With an ever-growing practice of outsourcing functions across the entertainment industry and an overall increase in reliance on third-party contractors to perform what in-house employees had traditionally done in the past, a key question comes to mind: What should entertainment companies do to monitor such functions from a cost control, compliance and/or risk management standpoint?

While the decision to use a third-party vendor is likely supported by a positive cost-benefit analysis on the front-end, as a former director of internal audit and forensic accountants, we have witnessed so much that could potentially go wrong.

Here are some questions to consider as you evaluate your vendor-monitoring program:

  • Are we being overcharged for the products and/or services? Are there any indications of past invoice errors that could represent a worrisome trend?
  • Are we being charged for any indirect and/or overhead costs that were not agreed to?
  • Are the goods and/or services provided up to our company’s standards?
  • Is the vendor reliable and responsive to requests?
  • If the vendor’s system is connected to our company’s system, have the proper security measures been implemented and are they being adhered to, or could our company’s system potentially be hacked?
  • Is the vendor treating its employees and our customers (if applicable) fairly and in accordance with our company’s standards?
  • Could there be any risk of fraud?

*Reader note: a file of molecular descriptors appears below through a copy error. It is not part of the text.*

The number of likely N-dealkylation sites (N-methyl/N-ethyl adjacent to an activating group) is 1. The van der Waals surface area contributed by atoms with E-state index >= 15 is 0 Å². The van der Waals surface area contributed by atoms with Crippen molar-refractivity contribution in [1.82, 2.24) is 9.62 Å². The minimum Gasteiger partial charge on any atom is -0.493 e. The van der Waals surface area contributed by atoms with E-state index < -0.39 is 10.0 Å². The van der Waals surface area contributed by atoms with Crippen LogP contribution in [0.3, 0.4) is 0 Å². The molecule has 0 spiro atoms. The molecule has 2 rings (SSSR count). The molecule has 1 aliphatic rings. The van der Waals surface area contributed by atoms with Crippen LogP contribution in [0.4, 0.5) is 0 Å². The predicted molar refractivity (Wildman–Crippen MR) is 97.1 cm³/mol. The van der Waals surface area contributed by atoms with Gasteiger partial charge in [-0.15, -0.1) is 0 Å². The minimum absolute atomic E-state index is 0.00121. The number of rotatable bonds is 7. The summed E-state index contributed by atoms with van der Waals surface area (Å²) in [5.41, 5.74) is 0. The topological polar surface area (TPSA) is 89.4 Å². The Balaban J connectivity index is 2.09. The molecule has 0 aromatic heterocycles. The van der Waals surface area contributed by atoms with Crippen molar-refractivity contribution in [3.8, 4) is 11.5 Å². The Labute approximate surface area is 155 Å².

While there are inherent risks in outsourcing or relying heavily on vendors, your company should have a well-published, easy-to-follow vendor compliance program, which may include the following key elements:

  • Acceptance and Termination of the Vendor Relationship:
    • Set clear guidelines and expectations, both verbally and formally (in writing), of the goods and/or services that are to be provided by the vendor. In addition, set clear timelines for ordering and processing.
    • Set a plan for receiving and reviewing budgets and seeking advance approval of the budgets by the company, where applicable.
    • Identify a contact person for both the vendor and the company, and establish regular and frequent check-ins.
    • Set a specific plan to address and resolve problems, if and when they occur.
    • The acceptance process should require representation and verification of the minimum requirements of the vendor, vetting of references and a general background check. As part of the process, the company should require that the vendor agreement include audit rights and other periodic certifications and/or representations regarding system controls and other security and quality controls.
    • If needed, the termination process should be triggered based on various criteria, such as noncompliance, missed deadlines, poor quality, fraud, etc.
  • Periodic Desktop Monitoring of Vendor Compliance:
    • Monitoring of employee and/or customer complaints to identify potential trends and the quality of process relating to vendors throughout the supply chain.
    • On a rotation and sample basis, compare the costs incurred for vendors as compared to their budgets and the terms of their contracts.
    • On a rotation basis, the company may consider reviewing the books and records of selected vendors based on an annual risk assessment.

Green Hasson Janks can support your vendor compliance programs through reviews of the following:

  • Sales agents, licensees and/or sub-distributors
  • Media buys
  • Print and advertising costs
  • Production costs
  • General outsourcing of other functions and/or costs

If you need assistance in developing a vendor compliance program, please contact us.

Ilan Haimoff
POST WRITTEN BY

Ilan Haimoff

Ilan Haimoff, CPA, CIA, CFE, CFF, leads the Entertainment and Media Practice and the Contract Compliance and Forensics Department at Green Hasson Janks. His specialty includes profit participation and forensic accounting on behalf of talent, investors and co-producers at both the major and mini…Learn More